Julia Bardsley, theatre artist, on a list in her father’s handwriting.
GB Tell me why you chose this.
JB I’ve chosen it because it’s banal in a way. It’s just a list with toothbrush and paste, dressing gown, razors – a packing list I think – although I can’t imagine my dad going on holiday. It’s not really the sort of life we led. But the reason why I’ve chosen it is because he had the most amazing handwriting and I find the movement of his writing and the image of his writing and mark making really beautiful even though in some sense it’s quite illegible.
GB Yes, it starts off quite legible and then he seems to lose patience. Is he still alive?
JB No, he died when I was fifteen. I had quite a difficult relationship with my dad. I’m one of six children and I was the third girl. I know he desperately wanted to have a boy. And it was my mum’s idea to have a really big family. I don’t think it was anything my dad really wanted. The fourth child was a boy and he totally adored him. Then there was another girl, another boy, and by the time he had six children he was a very heavy drinker. There’s something about that generation of men who were in the war. He had some very extreme war experiences and I think the brutalization of being forced to participate in that sort of violence really affected him. He also had an identical twin brother, which is an idea that crops up in my work, the idea of the double.
GB When did you find the list?
JB My dad was a working class boy from Lancashire who left school at 14. He was a really fantastic draughtsman. But the problem with coming from that working class background was that the idea of living life as an artist just wasn’t an option at all. Had he been born into another era, I think that’s what he would have done. The story goes that my mum met him when he was painting portraits on the end of Brighton Pier. I have some fantastic pencil drawings that he did. He moved into doing design for exhibition stands but those businesses didn’t do so well and he moved into running pubs and bars, so we moved around every two years. I had a really strange relationship with him because I didn’t really like him when he was alive. It’s only really been in the last ten years that I’ve watched home movies of him with us. The moving image is very different from a photograph. I noticed how fantastic he was with us as kids and how tenderly and beautifully he dealt with us. It seemed very authentic in a way. Then there are later films when he was clearly unwell and I could see him thinking, “What happened to my life, how did I arrive here?” His artistic and creative ambitions had been stifled. I suddenly understood how frustrating that must have been for him. My mum gave me a load of his drawings and paintings. This list was just in that pile of papers and his handwriting had always been something that I’d really loved. Then I used this print of the list and an image of him in a pinhole photograph I made as part of a project called Transacts. The image became my apology to him.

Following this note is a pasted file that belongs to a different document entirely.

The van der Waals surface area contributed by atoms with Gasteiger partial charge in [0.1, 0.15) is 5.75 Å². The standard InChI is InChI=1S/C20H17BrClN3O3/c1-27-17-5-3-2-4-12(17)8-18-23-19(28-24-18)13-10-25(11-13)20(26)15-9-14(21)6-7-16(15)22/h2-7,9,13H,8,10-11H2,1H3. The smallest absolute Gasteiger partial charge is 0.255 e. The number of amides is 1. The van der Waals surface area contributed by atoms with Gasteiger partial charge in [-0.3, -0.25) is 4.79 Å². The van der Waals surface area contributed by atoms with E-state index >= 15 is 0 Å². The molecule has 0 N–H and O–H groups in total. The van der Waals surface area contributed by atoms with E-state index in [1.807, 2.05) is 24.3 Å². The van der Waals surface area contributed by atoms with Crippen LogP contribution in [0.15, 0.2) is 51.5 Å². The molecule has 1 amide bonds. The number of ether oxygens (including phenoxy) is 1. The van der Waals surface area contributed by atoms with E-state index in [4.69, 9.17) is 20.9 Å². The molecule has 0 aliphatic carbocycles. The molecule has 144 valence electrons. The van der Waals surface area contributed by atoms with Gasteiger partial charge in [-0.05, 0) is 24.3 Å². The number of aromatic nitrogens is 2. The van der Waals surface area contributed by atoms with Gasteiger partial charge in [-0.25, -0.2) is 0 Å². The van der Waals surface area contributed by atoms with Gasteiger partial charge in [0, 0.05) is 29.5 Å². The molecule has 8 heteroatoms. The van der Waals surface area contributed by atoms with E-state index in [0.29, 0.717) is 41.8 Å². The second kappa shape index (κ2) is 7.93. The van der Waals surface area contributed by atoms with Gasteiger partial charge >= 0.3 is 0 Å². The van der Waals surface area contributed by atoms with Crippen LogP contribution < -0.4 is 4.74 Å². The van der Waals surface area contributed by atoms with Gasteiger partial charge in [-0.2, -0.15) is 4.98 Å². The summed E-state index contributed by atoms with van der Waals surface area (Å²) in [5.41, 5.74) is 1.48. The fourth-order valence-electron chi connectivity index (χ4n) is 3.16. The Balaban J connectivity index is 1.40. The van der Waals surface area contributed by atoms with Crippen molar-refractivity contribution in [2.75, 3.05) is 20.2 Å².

GB It’s interesting that it was the handwriting in particular that struck you. Is that because it’s so personal?
JB It’s so him. It’s so individual. I’m slightly envious of people with interesting handwriting. I’ve always been a frustrated visual artist because I don’t have those sorts of drawing skills – but for him it was so effortless. I have lots of types of handwriting depending on what thought processes I’m in but he had really consistent handwriting. We write with computers so much now. I love writing by hand but when I come to do it my hand does start to ache. I think the physical act of creating the shapes on the page has a different interaction with what I’m thinking. I did a project based on a Ted Hughes short story and he sent me a hand written letter. It was quite moving, knowing that he went to the trouble of holding the pen, making the choices of what to write with, the colour of the ink, the paper.
GB It’s interesting that drawings and scribbles can seem more meaningful than paintings that have taken months to work on sometimes.
JB I remember seeing some Joseph Beuys sketches at Christie’s. The scraps of paper were really great with all the different textures and the fact that they were so throwaway. But with this list, it’s the banality and the connection with my dad and a way understanding him that I appreciate. I feel sad for him.
GB I suppose the banality of the words brings home the movement of the hand more because you’re not reading sentences.
JB I’ve treated this list and made the print from it, which is in negative now. I don’t so much see it as words, more as an abstract texture. Although it’s interesting to think that it was a living person who wrote this at a particular moment in time. It’s hard to experience that knowledge, we know that it’s true, it happened but we don’t physically experience that. It’s just a knowledge.
GB Do you treasure the original list.
JB Not in an obsessive way. It’s somewhere in the attic with a load of stored things. I don’t really attach those sort of sentimentalities to things. With my own works I can easily throw things away if I have nowhere to store them.
GB Would you swap your father’s handwritten list for a Cy Twombly?
JB Oh yeah!
GB So what makes something worthy of the word Beauty to you?
JB There’s a kind of grungy thing going on for me, an aesthetic of complexity. I like my beauty not to be decorative. I like texture and abstraction and shape. That’s what this list is to me. Over time it’s become creased and smudged and stained. I think that the accruing of the marks of time and the traces of the way it has been handled are beautiful.
GB It seems somehow contradictory that you love all those things about your list and yet you’d throw it away or swap it for something else.
JB But I can find that beauty in lots of things.